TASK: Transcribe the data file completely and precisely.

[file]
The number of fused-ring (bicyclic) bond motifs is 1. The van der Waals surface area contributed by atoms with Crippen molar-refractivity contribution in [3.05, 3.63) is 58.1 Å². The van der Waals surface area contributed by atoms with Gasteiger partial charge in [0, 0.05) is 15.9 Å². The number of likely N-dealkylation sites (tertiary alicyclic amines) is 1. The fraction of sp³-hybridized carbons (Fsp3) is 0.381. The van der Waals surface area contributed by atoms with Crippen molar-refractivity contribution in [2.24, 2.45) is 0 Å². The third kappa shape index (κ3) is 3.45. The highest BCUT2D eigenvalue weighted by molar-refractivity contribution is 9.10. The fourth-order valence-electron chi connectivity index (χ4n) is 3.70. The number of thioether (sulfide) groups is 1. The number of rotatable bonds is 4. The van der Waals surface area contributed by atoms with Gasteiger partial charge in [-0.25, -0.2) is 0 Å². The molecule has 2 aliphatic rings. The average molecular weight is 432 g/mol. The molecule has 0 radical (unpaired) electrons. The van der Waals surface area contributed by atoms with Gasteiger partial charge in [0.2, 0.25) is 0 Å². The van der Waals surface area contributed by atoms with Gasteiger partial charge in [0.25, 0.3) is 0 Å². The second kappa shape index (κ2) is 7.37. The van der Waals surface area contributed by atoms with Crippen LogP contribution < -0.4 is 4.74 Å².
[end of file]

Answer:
The number of fused-ring (bicyclic) bond motifs is 1. The van der Waals surface area contributed by atoms with Crippen molar-refractivity contribution in [3.05, 3.63) is 58.1 Å². The van der Waals surface area contributed by atoms with Gasteiger partial charge in [0, 0.05) is 15.9 Å². The number of likely N-dealkylation sites (tertiary alicyclic amines) is 1. The fraction of sp³-hybridized carbons (Fsp3) is 0.381. The van der Waals surface area contributed by atoms with Crippen molar-refractivity contribution in [2.24, 2.45) is 0 Å². The third kappa shape index (κ3) is 3.45. The highest BCUT2D eigenvalue weighted by molar-refractivity contribution is 9.10. The fourth-order valence-electron chi connectivity index (χ4n) is 3.70. The number of thioether (sulfide) groups is 1. The number of rotatable bonds is 4. The van der Waals surface area contributed by atoms with Gasteiger partial charge in [-0.25, -0.2) is 0 Å². The molecule has 2 aliphatic rings. The average molecular weight is 432 g/mol. The molecule has 0 radical (unpaired) electrons. The van der Waals surface area contributed by atoms with Gasteiger partial charge in [0.2, 0.25) is 0 Å². The van der Waals surface area contributed by atoms with Gasteiger partial charge in [0.25, 0.3) is 0 Å². The second kappa shape index (κ2) is 7.37. The van der Waals surface area contributed by atoms with Crippen LogP contribution < -0.4 is 4.74 Å².